These examples visualize the differences between a patient who was diagnosed with a rare disease at the right time (Case 1), a patient who was not diagnosed (Case 2), a patient whose diagnosis was delayed (Case 3), and a patient who was misdiagnosed (Case 4).

We call on policymakers to make informed decisions when it comes to rare diseases, to support and expand early diagnosis programs like NBS and timely patient access to orphan drugs to enable better health outcomes. 

Congress must also preserve and increase incentives to continue attracting, encouraging, and enhancing long-term investments and innovations of rare disease diagnostics and treatments. It is less expensive for the healthcare system to diagnose a patient on time versus risking complications or a massive event where a child, or others, ends up needing long-term care through state aid.

As we move into 2022, we must look at the big picture to ensure that rare disease patients live the quality of life they deserve, and receive the right diagnosis, at the right time, with the right support.


  1. Haendel M, Vasilevsky N, Unni D, Bologa C, Harris N, Rehm H, Hamosh A, Baynam G, Groza T, McMurry J, Dawkins J, Rath A, Thaxon C, Bocci G, Joachimiak MP, Kohler S, Robinson PN, Mungall C, Oprea RI. How many rare diseases are there? Nat Rev Drug Discov. 2020;19(2):77–8. https://doi. org/10.1038/d41573-019-00180-y.
  2. Institute of Medicine (IOM). Chapter 2. Profle of rare diseases. IOM (US) committee on accelerating rare diseases research and orphan product development. In: Field MJ, Boat TF (eds). National Academies Press (US), Washington, DC; 2010.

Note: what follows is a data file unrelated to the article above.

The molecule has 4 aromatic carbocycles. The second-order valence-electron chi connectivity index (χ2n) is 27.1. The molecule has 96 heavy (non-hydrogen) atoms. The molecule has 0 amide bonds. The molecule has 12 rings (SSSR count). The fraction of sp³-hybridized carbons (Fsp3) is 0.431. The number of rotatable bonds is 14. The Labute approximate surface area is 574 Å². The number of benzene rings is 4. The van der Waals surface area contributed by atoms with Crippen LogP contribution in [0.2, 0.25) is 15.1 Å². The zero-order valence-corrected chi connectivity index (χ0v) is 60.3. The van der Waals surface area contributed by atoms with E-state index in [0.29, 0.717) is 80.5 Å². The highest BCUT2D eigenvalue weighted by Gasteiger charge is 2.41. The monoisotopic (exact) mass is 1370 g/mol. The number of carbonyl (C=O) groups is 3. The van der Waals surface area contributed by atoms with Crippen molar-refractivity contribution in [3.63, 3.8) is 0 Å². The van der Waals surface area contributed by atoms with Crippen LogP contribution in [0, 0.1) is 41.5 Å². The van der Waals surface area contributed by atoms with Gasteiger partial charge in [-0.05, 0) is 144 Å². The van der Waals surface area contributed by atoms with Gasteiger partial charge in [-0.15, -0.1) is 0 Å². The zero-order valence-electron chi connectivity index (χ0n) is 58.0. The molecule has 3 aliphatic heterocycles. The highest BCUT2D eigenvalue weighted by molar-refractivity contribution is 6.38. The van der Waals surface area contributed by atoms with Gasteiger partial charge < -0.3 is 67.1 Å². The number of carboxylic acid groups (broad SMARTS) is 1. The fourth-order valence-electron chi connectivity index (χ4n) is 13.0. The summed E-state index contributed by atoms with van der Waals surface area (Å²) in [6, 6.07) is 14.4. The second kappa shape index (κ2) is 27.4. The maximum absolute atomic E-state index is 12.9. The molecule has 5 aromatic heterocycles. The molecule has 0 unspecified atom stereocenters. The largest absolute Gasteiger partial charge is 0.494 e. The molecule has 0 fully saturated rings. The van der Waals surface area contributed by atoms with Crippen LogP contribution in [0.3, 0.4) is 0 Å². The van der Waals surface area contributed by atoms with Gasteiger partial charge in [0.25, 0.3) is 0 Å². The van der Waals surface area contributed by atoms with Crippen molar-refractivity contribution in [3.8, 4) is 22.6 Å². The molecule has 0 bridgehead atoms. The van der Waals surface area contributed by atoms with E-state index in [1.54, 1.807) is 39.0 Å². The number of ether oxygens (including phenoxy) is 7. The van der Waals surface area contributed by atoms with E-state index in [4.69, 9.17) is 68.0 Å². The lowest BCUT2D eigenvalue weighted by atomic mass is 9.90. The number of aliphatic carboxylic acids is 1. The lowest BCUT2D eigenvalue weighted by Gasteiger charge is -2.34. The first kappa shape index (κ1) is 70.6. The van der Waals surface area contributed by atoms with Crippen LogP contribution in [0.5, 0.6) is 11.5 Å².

3. NCOD (National Commission on Orphan Diseases). Report of the national commission on orphan diseases. Public Health Service, U.S. Department of Health and Human Services, Rockville, MD; 1989.
  4. NIH NCATS. Genetics and rare diseases information center. FAQs about rare diseases. about-rare-diseases. Accessed 06 November 2021.
  5. Klimova B, Storek M, Valis M, Kuca K. Global view on rare diseases: a mini review. Curr Med Chem. 2017;24:3153–8. 67324666170511111803.
  6. Ryder S, Leadley RM, Armstrong N, Westwood M, de Kock S, Butt T, Jain M, Kleijnen J. The burden, epidemiology, costs and treatment for Duchenne muscular dystrophy: an evidence review. Orphanet J Rare Dis. 2017;12:79.
  7. NORD (National Organization for Rare Disorders). A NORD® Commissioned Report with Avalere®. Orphan drugs in the United States: An examination of patents and orphan drug exclusivity. 2021. Accessed 07 November 2021.
  8. Tisdale A, Cutillo CM, Nathan R, Russo P, Laraway B, Haendel M, Nowak D, Hasche C, Chan CH, Griese E, Dawkins H. The IDeaS initiative: Pilot study to assess the impact of rare diseases on patients and healthcare systems. Orphanet J Rare Dis. 2021;16(1):1–8.
  9. Bin Sawad A, Pothukuchy A, Badeaux M, Hodson V, Bubb G, Lindsley K, Uyei J, Diaz GA. The natural history, clinical outcomes and unmet needs of patients with Arginase 1 Deficiency (ARG1-D): A systematic review of case reports. Value in Health. 2021 Jun 1;24:S4.
  10. Cederbaum S, Therrell B, Currier R, Lapidus D, Grimm M. Newborn screening for arginase deficiency in the U.S. – Where do we need to go? Paper presented at: ACMG Annual Clinical Genetics Meeting2017.
  11. Therrell BL, Currier R, Lapidus D, Grimm M, Cederbaum SD. Newborn screening for hyperargininemia due to arginase 1 deficiency. Mol Genet Metab. 2017;121(4):308-313.
  12. Jay A, Seeterlin M, Stanley E, Grier R. Case Report of Argininemia: The Utility of the Arginine/Ornithine Ratio for Newborn Screening (NBS). JIMD Rep. 2013;9:121-124.